What Does This Mean?
To start, don’t take this to mean I don’t like this deal for
IMDb TV Amazon FreeVee.
When you’re running a “FAST"— a free-ad-supported, streaming TV service, like Pluto TV or Tubi, with a grid set up with programs running like linear TV — your content needs to match the style of distribution. That means “lean back” content or stuff folks don’t need to pay too much attention to. Cheap reality legal shows like Judge Judy fit the bill. And she’s the biggest draw in that genre.
And let’s not bury Amazon for these early numbers. Amazon FreeVee wasn’t ever going to catch syndicated TV’s viewership in the first year. C’mon. So long term, it’s probably part of the price they had to pay. (Honestly? Paramount+ is the biggest loser here. This would have been great content on Pluto/Paramount+.)
That said, I saw this chart on usage on Variety’s Twitter feed this week, and yeah Amazon FreeVee needs to catch up:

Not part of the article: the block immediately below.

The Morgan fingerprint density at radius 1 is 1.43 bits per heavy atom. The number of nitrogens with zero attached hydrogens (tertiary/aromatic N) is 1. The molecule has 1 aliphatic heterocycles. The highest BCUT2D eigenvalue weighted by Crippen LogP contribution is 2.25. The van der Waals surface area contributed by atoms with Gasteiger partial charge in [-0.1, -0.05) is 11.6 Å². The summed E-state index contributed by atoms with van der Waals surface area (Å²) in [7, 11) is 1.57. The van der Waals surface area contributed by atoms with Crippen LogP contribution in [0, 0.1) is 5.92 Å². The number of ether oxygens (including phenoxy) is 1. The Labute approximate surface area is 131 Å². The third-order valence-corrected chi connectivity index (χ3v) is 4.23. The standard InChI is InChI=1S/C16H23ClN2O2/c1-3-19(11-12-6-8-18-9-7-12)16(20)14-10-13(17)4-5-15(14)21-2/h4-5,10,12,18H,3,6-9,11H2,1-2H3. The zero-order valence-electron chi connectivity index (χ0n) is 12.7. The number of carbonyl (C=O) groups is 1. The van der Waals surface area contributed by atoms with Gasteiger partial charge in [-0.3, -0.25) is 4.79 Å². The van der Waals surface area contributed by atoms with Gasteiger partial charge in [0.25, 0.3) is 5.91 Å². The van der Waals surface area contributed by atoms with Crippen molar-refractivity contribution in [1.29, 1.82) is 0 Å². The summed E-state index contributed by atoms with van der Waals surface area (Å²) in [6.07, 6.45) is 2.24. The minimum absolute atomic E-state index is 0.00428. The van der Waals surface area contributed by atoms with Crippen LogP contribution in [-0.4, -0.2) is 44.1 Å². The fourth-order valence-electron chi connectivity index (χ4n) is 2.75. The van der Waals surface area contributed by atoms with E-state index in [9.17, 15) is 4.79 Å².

Source: TVision via Variety VIP
(As I wrote this week at my website, this is why I think Netflix should merge with Roku.)
This is a reminder that — despite our own viewership preferences — we often hyperbolize how many people are watching streaming, and especially even smaller services like FreeVee. A lot of the hype around streaming doesn’t match the viewership reality on the ground. Just this month Nielsen tracked streaming’s highest usage to date…and it still well lags broadcast and cable combined:
Or consider this: for the week of 21-February, linear Judge Judy, if thrown in the streaming mix, would have been the second most consumed show on streaming!
Some parting words no doubt made more obvious in the past 10 days: If you’re an entertainment exec, dev exec, or run an entertainment conglomerate, don’t shift your whole business model and strategies to a post-streaming world when a lot of money remains to be made in the linear version of that world. You’ll need a strategy that takes advantage of both.
I’d add, this is also a reminder that the viewing habits of many folks on the coasts of America — the types who work at big Hollywood studios — don’t match most Americans. The smart executives in TV realize this. The others work at studios or streamers that will struggle in the next stage of the streaming wars.